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‘Now That You Are Here, I Can Think’: A poem by Major Jackson

Feb. 26, 2021, 8:42 AM

What you really are is svelte,
the mainland of your feelings
a young Veronica Webb, and what we share
are solutions, and not so much
the Parisian air you tired of, nor the fat,
sweaty bead coursing a décolletage,
an unlikely consequence of the Kyoto
Protocol, but the pleasures
of lounging below French-style
windows open wide as arms whose blowsy
curtain is a shawl that formally hangs
and informally shifts when you
drift into the room
like a Spike Lee
dolly shot.

The kids are dancing to some Ariana
but I’m watching what you do
with your lips when reading silently
around 4:22pm on a late Sunday afternoon.

I have a weakness for marble winding
stairs and tight two-person elevators.
But the brasseries are waiting
as well as the fútbol fans who need help
cheering, for we are Americans after all
and are ready to hype even the locusts on the day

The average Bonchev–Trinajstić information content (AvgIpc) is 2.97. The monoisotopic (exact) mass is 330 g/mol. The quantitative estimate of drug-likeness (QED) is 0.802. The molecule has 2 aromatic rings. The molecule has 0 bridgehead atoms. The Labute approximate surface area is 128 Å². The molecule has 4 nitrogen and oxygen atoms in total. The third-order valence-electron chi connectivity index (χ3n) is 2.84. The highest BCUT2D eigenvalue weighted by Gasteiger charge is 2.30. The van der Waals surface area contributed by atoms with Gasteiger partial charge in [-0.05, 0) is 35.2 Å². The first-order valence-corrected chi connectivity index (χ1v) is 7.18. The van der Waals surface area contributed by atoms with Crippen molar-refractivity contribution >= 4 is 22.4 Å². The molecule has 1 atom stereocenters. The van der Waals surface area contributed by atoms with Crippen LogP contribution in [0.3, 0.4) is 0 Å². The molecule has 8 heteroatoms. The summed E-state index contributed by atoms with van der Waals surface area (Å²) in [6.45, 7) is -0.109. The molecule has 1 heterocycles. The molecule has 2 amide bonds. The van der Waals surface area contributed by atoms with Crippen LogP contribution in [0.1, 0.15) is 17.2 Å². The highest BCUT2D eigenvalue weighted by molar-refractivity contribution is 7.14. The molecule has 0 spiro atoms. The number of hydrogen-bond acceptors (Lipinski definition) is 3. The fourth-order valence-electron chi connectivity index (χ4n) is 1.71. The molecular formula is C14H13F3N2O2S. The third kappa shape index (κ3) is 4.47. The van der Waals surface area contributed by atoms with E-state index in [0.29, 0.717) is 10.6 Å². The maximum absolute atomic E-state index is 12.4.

of judgment. I don’t care about the midfielder
or the winger. You’re smiling, and that’s all
the defending I’ll ever need.


Major Jackson, who joined the university’s faculty as Gertrude Conaway Vanderbilt Professor of English in January 2021, is the author of five books of poetry. His work has been published in American Poetry Review, The New Yorker, The New York Times Book Review and Ploughshares. This poem appears in his latest book, The Absurd Man (W.W. Norton & Co., 2020). Learn more at majorjackson.com.

Reprinted from THE ABSURD MAN: Poems. Copyright © 2020 by Major Jackson. Used with permission of the publisher, W. W. Norton & Company, Inc. All rights reserved.

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